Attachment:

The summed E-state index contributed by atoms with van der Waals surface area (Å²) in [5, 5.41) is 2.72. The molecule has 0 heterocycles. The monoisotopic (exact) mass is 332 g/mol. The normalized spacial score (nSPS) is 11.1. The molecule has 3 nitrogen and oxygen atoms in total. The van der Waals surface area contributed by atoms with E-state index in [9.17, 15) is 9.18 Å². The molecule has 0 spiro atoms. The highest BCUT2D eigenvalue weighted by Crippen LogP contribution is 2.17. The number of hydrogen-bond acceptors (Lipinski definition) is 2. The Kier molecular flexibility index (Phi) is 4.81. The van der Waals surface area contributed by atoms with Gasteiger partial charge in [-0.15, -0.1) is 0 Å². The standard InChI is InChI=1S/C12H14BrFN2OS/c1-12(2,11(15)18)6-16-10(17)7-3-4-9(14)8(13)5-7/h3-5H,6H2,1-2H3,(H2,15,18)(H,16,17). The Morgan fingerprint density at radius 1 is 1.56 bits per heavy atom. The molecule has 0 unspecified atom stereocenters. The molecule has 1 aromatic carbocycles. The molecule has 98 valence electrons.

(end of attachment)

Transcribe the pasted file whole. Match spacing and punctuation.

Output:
The summed E-state index contributed by atoms with van der Waals surface area (Å²) in [5, 5.41) is 2.72. The molecule has 0 heterocycles. The monoisotopic (exact) mass is 332 g/mol. The normalized spacial score (nSPS) is 11.1. The molecule has 3 nitrogen and oxygen atoms in total. The van der Waals surface area contributed by atoms with E-state index in [9.17, 15) is 9.18 Å². The molecule has 0 spiro atoms. The highest BCUT2D eigenvalue weighted by Crippen LogP contribution is 2.17. The number of hydrogen-bond acceptors (Lipinski definition) is 2. The Kier molecular flexibility index (Phi) is 4.81. The van der Waals surface area contributed by atoms with Gasteiger partial charge in [-0.15, -0.1) is 0 Å². The standard InChI is InChI=1S/C12H14BrFN2OS/c1-12(2,11(15)18)6-16-10(17)7-3-4-9(14)8(13)5-7/h3-5H,6H2,1-2H3,(H2,15,18)(H,16,17). The Morgan fingerprint density at radius 1 is 1.56 bits per heavy atom. The molecule has 0 unspecified atom stereocenters. The molecule has 1 aromatic carbocycles. The molecule has 98 valence electrons.